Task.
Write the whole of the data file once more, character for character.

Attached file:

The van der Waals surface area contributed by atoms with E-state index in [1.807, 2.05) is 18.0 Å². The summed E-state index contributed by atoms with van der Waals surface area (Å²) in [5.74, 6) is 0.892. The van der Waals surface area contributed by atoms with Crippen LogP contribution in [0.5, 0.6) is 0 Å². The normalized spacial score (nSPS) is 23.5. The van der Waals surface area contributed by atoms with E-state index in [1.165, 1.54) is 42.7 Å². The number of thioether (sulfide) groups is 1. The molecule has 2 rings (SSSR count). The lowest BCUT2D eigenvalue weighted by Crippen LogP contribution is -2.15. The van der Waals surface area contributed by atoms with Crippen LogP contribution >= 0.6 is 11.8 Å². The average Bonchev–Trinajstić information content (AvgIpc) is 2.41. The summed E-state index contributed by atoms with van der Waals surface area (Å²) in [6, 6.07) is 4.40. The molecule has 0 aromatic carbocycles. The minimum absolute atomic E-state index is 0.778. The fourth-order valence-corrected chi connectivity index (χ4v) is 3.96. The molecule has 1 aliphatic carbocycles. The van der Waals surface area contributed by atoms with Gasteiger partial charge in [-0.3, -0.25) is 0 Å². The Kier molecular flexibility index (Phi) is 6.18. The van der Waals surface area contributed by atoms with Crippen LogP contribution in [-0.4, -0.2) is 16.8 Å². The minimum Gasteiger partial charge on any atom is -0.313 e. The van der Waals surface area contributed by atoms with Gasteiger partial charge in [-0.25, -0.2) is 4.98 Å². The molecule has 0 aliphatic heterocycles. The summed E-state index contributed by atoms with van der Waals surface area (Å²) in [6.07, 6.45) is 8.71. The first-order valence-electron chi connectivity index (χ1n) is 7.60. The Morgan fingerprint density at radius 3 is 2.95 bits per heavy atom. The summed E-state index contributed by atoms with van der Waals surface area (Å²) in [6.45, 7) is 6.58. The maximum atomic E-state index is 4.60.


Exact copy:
The van der Waals surface area contributed by atoms with E-state index in [1.807, 2.05) is 18.0 Å². The summed E-state index contributed by atoms with van der Waals surface area (Å²) in [5.74, 6) is 0.892. The van der Waals surface area contributed by atoms with Crippen LogP contribution in [0.5, 0.6) is 0 Å². The normalized spacial score (nSPS) is 23.5. The van der Waals surface area contributed by atoms with E-state index in [1.165, 1.54) is 42.7 Å². The number of thioether (sulfide) groups is 1. The molecule has 2 rings (SSSR count). The lowest BCUT2D eigenvalue weighted by Crippen LogP contribution is -2.15. The van der Waals surface area contributed by atoms with Crippen LogP contribution >= 0.6 is 11.8 Å². The average Bonchev–Trinajstić information content (AvgIpc) is 2.41. The summed E-state index contributed by atoms with van der Waals surface area (Å²) in [6, 6.07) is 4.40. The molecule has 0 aromatic carbocycles. The minimum absolute atomic E-state index is 0.778. The fourth-order valence-corrected chi connectivity index (χ4v) is 3.96. The molecule has 1 aliphatic carbocycles. The van der Waals surface area contributed by atoms with Gasteiger partial charge in [-0.3, -0.25) is 0 Å². The Kier molecular flexibility index (Phi) is 6.18. The van der Waals surface area contributed by atoms with Crippen LogP contribution in [-0.4, -0.2) is 16.8 Å². The minimum Gasteiger partial charge on any atom is -0.313 e. The van der Waals surface area contributed by atoms with Gasteiger partial charge in [-0.25, -0.2) is 4.98 Å². The molecule has 0 aliphatic heterocycles. The summed E-state index contributed by atoms with van der Waals surface area (Å²) in [6.07, 6.45) is 8.71. The first-order valence-electron chi connectivity index (χ1n) is 7.60. The Morgan fingerprint density at radius 3 is 2.95 bits per heavy atom. The summed E-state index contributed by atoms with van der Waals surface area (Å²) in [6.45, 7) is 6.58. The maximum atomic E-state index is 4.60.